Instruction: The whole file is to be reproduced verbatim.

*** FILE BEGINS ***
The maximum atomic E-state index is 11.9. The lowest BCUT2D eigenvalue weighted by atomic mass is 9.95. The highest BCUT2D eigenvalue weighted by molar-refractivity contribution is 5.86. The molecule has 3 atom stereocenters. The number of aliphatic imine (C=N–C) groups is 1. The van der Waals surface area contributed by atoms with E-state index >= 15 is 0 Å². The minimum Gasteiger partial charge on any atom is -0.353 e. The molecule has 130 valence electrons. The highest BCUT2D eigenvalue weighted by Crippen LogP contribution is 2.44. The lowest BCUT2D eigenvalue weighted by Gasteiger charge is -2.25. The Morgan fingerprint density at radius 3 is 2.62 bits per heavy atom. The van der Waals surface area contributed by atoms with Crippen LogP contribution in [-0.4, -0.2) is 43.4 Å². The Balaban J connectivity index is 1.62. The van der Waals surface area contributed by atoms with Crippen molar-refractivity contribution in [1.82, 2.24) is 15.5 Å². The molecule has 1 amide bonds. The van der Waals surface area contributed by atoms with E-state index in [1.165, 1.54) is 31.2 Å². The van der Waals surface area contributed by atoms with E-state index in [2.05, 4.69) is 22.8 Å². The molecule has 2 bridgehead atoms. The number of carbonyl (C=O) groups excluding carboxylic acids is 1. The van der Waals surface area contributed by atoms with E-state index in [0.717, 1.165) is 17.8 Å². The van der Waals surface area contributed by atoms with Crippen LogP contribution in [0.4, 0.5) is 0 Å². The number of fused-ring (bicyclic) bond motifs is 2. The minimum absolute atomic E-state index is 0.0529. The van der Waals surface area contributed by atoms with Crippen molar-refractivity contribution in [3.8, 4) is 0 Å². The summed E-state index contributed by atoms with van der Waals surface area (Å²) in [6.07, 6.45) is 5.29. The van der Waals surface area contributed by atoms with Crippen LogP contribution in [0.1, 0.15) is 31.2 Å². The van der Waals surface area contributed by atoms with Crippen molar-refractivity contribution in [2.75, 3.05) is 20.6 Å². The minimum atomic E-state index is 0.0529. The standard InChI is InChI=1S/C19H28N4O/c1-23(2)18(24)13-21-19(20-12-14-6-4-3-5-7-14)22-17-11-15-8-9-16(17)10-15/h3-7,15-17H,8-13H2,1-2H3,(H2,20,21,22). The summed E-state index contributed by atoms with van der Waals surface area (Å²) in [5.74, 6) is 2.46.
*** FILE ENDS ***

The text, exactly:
The maximum atomic E-state index is 11.9. The lowest BCUT2D eigenvalue weighted by atomic mass is 9.95. The highest BCUT2D eigenvalue weighted by molar-refractivity contribution is 5.86. The molecule has 3 atom stereocenters. The number of aliphatic imine (C=N–C) groups is 1. The van der Waals surface area contributed by atoms with E-state index >= 15 is 0 Å². The minimum Gasteiger partial charge on any atom is -0.353 e. The molecule has 130 valence electrons. The highest BCUT2D eigenvalue weighted by Crippen LogP contribution is 2.44. The lowest BCUT2D eigenvalue weighted by Gasteiger charge is -2.25. The Morgan fingerprint density at radius 3 is 2.62 bits per heavy atom. The van der Waals surface area contributed by atoms with Crippen LogP contribution in [-0.4, -0.2) is 43.4 Å². The Balaban J connectivity index is 1.62. The van der Waals surface area contributed by atoms with Crippen molar-refractivity contribution in [1.82, 2.24) is 15.5 Å². The molecule has 1 amide bonds. The van der Waals surface area contributed by atoms with E-state index in [1.165, 1.54) is 31.2 Å². The van der Waals surface area contributed by atoms with E-state index in [2.05, 4.69) is 22.8 Å². The molecule has 2 bridgehead atoms. The number of carbonyl (C=O) groups excluding carboxylic acids is 1. The van der Waals surface area contributed by atoms with E-state index in [0.717, 1.165) is 17.8 Å². The van der Waals surface area contributed by atoms with Crippen LogP contribution in [0.4, 0.5) is 0 Å². The number of fused-ring (bicyclic) bond motifs is 2. The minimum absolute atomic E-state index is 0.0529. The van der Waals surface area contributed by atoms with Crippen molar-refractivity contribution in [3.8, 4) is 0 Å². The summed E-state index contributed by atoms with van der Waals surface area (Å²) in [6.07, 6.45) is 5.29. The van der Waals surface area contributed by atoms with Crippen LogP contribution in [0.1, 0.15) is 31.2 Å². The van der Waals surface area contributed by atoms with Crippen molar-refractivity contribution in [2.75, 3.05) is 20.6 Å². The minimum atomic E-state index is 0.0529. The standard InChI is InChI=1S/C19H28N4O/c1-23(2)18(24)13-21-19(20-12-14-6-4-3-5-7-14)22-17-11-15-8-9-16(17)10-15/h3-7,15-17H,8-13H2,1-2H3,(H2,20,21,22). The summed E-state index contributed by atoms with van der Waals surface area (Å²) in [5.74, 6) is 2.46.